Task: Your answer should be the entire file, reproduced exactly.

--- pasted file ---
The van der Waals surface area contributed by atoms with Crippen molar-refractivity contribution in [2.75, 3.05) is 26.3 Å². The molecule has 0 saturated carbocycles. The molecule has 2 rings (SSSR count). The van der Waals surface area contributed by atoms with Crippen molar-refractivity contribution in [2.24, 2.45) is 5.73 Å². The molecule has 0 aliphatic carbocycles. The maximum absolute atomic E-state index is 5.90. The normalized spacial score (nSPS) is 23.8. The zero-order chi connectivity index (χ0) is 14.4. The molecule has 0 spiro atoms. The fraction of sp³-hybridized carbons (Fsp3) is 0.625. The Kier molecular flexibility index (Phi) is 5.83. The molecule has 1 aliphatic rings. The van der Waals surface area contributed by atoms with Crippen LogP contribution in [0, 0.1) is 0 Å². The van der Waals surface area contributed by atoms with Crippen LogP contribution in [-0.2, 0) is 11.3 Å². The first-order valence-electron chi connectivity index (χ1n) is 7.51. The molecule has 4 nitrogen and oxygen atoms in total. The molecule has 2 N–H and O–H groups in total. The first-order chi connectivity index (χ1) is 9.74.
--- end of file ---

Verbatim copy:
The van der Waals surface area contributed by atoms with Crippen molar-refractivity contribution in [2.75, 3.05) is 26.3 Å². The molecule has 0 saturated carbocycles. The molecule has 2 rings (SSSR count). The van der Waals surface area contributed by atoms with Crippen molar-refractivity contribution in [2.24, 2.45) is 5.73 Å². The molecule has 0 aliphatic carbocycles. The maximum absolute atomic E-state index is 5.90. The normalized spacial score (nSPS) is 23.8. The zero-order chi connectivity index (χ0) is 14.4. The molecule has 0 spiro atoms. The fraction of sp³-hybridized carbons (Fsp3) is 0.625. The Kier molecular flexibility index (Phi) is 5.83. The molecule has 1 aliphatic rings. The van der Waals surface area contributed by atoms with Crippen LogP contribution in [0, 0.1) is 0 Å². The van der Waals surface area contributed by atoms with Crippen LogP contribution in [-0.2, 0) is 11.3 Å². The first-order valence-electron chi connectivity index (χ1n) is 7.51. The molecule has 4 nitrogen and oxygen atoms in total. The molecule has 2 N–H and O–H groups in total. The first-order chi connectivity index (χ1) is 9.74.